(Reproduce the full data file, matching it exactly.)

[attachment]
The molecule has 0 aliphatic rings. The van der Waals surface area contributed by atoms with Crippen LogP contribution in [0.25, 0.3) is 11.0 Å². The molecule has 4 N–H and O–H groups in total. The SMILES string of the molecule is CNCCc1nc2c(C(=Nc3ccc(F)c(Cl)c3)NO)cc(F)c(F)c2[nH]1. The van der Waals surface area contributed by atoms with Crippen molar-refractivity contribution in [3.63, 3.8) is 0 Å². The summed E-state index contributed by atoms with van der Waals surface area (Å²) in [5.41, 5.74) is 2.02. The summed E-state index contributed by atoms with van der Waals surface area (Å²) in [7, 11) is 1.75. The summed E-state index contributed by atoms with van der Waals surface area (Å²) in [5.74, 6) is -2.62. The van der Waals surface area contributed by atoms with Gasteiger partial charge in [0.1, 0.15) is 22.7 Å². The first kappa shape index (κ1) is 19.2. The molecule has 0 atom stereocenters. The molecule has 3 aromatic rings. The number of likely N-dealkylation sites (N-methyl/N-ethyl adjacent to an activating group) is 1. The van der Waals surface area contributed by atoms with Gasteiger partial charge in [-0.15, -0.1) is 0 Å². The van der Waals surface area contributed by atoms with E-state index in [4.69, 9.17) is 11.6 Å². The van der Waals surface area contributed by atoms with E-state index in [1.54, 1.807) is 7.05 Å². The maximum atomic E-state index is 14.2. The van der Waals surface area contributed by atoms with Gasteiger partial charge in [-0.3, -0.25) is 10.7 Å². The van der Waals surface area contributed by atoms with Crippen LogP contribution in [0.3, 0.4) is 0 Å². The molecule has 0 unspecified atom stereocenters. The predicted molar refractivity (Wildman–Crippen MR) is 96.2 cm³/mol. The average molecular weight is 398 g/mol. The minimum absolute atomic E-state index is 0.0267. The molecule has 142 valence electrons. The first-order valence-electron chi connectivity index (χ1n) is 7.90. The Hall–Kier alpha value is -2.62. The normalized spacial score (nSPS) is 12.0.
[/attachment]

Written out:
The molecule has 0 aliphatic rings. The van der Waals surface area contributed by atoms with Crippen LogP contribution in [0.25, 0.3) is 11.0 Å². The molecule has 4 N–H and O–H groups in total. The SMILES string of the molecule is CNCCc1nc2c(C(=Nc3ccc(F)c(Cl)c3)NO)cc(F)c(F)c2[nH]1. The van der Waals surface area contributed by atoms with Crippen molar-refractivity contribution in [3.63, 3.8) is 0 Å². The summed E-state index contributed by atoms with van der Waals surface area (Å²) in [5.41, 5.74) is 2.02. The summed E-state index contributed by atoms with van der Waals surface area (Å²) in [7, 11) is 1.75. The summed E-state index contributed by atoms with van der Waals surface area (Å²) in [5.74, 6) is -2.62. The van der Waals surface area contributed by atoms with Gasteiger partial charge in [0.1, 0.15) is 22.7 Å². The first kappa shape index (κ1) is 19.2. The molecule has 0 atom stereocenters. The molecule has 3 aromatic rings. The number of likely N-dealkylation sites (N-methyl/N-ethyl adjacent to an activating group) is 1. The van der Waals surface area contributed by atoms with Gasteiger partial charge in [-0.15, -0.1) is 0 Å². The van der Waals surface area contributed by atoms with E-state index in [4.69, 9.17) is 11.6 Å². The van der Waals surface area contributed by atoms with E-state index in [1.54, 1.807) is 7.05 Å². The maximum atomic E-state index is 14.2. The van der Waals surface area contributed by atoms with Gasteiger partial charge in [-0.3, -0.25) is 10.7 Å². The van der Waals surface area contributed by atoms with Crippen LogP contribution in [0.3, 0.4) is 0 Å². The molecule has 0 unspecified atom stereocenters. The predicted molar refractivity (Wildman–Crippen MR) is 96.2 cm³/mol. The average molecular weight is 398 g/mol. The minimum absolute atomic E-state index is 0.0267. The molecule has 142 valence electrons. The first-order valence-electron chi connectivity index (χ1n) is 7.90. The Hall–Kier alpha value is -2.62. The normalized spacial score (nSPS) is 12.0.